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Bodybuilding Supplements Review - Creatine

What is creatine? Creatine is a substance, made by the human body, which supplies energy to muscles. Carried in the bloodstream it originates in the kidneys, liver and pancreas. Once it reaches the muscles, it is converted into phosphocreatine (creatine phosphate). Regenerating the muscles' ultimate energy source, ATP (adenosine triphosphate), is where this high-powered metabolite does its work.

I've used creatine as follows - 5 grams (powder form) a day stirred into a glass of cold water. I did not preload. The effects I felt were my muscles felt fuller and more pumped, my endurance increased in the gym and I was able to move more weight. For example, I knew that the creatine was kicking in when I was able to pump out 2 extra reps on my heaviest squat set. I felt that these welcome effects plateaued at about the six week mark which in my mind is a good argument for cycling the product however many users stay on it continuously. Personally I felt no ill effects from creatine although I have talked to a couple of guys at the gym who said that it gave them headaches. May have been a case of not drinking enough water which is very important as you'll see later in this article. But hey, if you try creatine and you notice any ill effects obviously stop using it.

Here's some things I learned since my first creatine experience. Use warm, not hot, water instead of cold to mix your creatine powder. The drink will be less gritty and there is some evidence that using warm water increases the uptake of creatine into your system. Doesn't have to completely dissolve though. Avoid mixing it with any kind of citrus juice as it has been shown to negate creatine effectiveness. Avoid mixing up a glass and letting it sit around because it will degrade over time.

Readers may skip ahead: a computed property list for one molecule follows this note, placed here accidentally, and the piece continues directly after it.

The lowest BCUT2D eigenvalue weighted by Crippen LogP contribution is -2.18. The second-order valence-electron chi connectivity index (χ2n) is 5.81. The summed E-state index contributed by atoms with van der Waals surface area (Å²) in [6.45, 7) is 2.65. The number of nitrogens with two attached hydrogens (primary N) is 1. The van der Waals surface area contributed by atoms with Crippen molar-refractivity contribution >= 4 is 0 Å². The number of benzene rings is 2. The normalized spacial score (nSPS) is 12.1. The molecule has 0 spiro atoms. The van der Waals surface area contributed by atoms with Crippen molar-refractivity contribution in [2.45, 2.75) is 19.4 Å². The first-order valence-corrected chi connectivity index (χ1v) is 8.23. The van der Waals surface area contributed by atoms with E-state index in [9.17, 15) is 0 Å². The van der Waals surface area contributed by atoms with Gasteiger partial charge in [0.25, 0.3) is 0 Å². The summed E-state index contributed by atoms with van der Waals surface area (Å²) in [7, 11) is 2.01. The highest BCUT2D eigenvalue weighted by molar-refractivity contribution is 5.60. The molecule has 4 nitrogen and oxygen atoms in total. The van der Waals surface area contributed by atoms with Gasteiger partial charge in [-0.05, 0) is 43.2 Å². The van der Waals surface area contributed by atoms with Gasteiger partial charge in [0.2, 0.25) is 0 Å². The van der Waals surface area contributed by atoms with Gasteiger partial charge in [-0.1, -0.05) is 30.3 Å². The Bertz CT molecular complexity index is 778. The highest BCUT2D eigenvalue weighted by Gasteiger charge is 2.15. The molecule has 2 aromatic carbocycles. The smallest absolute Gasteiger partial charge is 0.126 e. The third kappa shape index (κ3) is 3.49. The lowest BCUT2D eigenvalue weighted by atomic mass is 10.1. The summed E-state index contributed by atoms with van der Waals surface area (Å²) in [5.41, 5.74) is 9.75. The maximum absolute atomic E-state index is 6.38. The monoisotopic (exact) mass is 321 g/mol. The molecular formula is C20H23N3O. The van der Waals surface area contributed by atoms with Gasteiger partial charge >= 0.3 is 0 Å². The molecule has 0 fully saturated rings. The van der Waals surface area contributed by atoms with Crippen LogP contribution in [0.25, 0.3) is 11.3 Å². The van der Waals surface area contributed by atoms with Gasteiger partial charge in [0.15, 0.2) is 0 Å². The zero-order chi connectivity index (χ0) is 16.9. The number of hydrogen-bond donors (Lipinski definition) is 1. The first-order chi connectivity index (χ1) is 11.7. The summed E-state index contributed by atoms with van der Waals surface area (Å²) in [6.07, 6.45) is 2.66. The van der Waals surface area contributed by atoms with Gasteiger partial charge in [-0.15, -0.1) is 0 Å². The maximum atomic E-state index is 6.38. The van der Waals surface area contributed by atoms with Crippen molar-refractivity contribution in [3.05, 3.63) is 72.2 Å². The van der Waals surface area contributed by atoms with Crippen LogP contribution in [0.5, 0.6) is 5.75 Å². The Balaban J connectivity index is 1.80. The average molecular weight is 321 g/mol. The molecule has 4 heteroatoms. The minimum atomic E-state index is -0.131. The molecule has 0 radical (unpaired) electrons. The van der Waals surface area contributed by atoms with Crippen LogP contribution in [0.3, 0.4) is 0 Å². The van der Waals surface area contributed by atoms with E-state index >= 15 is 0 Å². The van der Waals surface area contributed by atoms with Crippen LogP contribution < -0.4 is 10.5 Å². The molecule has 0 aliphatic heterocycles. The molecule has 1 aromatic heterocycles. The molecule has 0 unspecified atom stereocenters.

Creatine increases the amount of water in your muscles making them fuller therefore weight gain is to be expected. It will pull water from where ever it can find it in the body so this cannot be stressed enough. Drink lots of water while on creatine. This is very important. Also, if you have kidney problems do not use creatine. Your kidneys excrete creatinine, a waste product produced when creatine is metabolized by the body. When supplementing with creatine you are going to produce more creatinine. Healthy kidneys can handle it, unhealthy ones may have problems dealing. Caffiene acts as a diuretic so you may want to avoid it while on creatine.

An interesting note. Creatinine levels are often used in blood and urine tests to measure kidney health as high levels could indicate that compromised kidneys are not clearing creatinine properly from the body. So if you're using creatine and your creatinine levels are therefore raised if you go for a physical or an insurance policy blood and urine test the creatinine results could be affected. I would recommend stopping your creatine supplementation a week or so before taking a blood or urine test.

Here are two ways to supplement with creatine. Load for five days using 20 to 30 grams per day, divided into 5 gram doses, then on the sixth day and for the duration of your creatine cycle take 5 to 10 grams per day. The other method is to just take 5 to 10 grams per day for the duration of your cycle without loading. The only difference is that when you load you raise creatine levels faster. I prefer the plain powdered form of creatine although it is also available in capsules and powder premixed with sugars and flavors. There's evidence that raising insulin levels increase creatine levels in muscles. But if you preload 4 creatine drinks a day and use the sugary premixed brands thats a lot of sugar and everyone knows that too much sugar makes you fat. But don't despair. Use those brands to take your creatine post workout when your muscles are screaming for carbs like sugar anyway and will utilize it in a beneficial way.

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